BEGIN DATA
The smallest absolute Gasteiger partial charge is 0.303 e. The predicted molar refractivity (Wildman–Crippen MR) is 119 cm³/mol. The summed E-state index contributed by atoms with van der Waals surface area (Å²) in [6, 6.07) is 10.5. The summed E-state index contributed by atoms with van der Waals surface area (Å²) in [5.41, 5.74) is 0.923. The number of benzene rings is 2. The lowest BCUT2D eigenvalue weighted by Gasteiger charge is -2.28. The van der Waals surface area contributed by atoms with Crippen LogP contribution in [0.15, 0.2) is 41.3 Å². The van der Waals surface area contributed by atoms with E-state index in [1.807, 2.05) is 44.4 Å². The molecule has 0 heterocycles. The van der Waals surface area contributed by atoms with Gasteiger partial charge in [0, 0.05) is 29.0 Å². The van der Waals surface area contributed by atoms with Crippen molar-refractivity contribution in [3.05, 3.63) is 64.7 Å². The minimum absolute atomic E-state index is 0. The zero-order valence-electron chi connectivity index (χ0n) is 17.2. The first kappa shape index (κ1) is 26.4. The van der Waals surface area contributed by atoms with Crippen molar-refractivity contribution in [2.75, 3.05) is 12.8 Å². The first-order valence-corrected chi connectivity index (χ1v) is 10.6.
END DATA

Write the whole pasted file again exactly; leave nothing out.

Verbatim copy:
The smallest absolute Gasteiger partial charge is 0.303 e. The predicted molar refractivity (Wildman–Crippen MR) is 119 cm³/mol. The summed E-state index contributed by atoms with van der Waals surface area (Å²) in [6, 6.07) is 10.5. The summed E-state index contributed by atoms with van der Waals surface area (Å²) in [5.41, 5.74) is 0.923. The number of benzene rings is 2. The lowest BCUT2D eigenvalue weighted by Gasteiger charge is -2.28. The van der Waals surface area contributed by atoms with Crippen LogP contribution in [0.15, 0.2) is 41.3 Å². The van der Waals surface area contributed by atoms with E-state index in [1.807, 2.05) is 44.4 Å². The molecule has 0 heterocycles. The van der Waals surface area contributed by atoms with Gasteiger partial charge in [0, 0.05) is 29.0 Å². The van der Waals surface area contributed by atoms with Crippen molar-refractivity contribution in [3.05, 3.63) is 64.7 Å². The minimum absolute atomic E-state index is 0. The zero-order valence-electron chi connectivity index (χ0n) is 17.2. The first kappa shape index (κ1) is 26.4. The van der Waals surface area contributed by atoms with Crippen molar-refractivity contribution in [2.75, 3.05) is 12.8 Å². The first-order valence-corrected chi connectivity index (χ1v) is 10.6.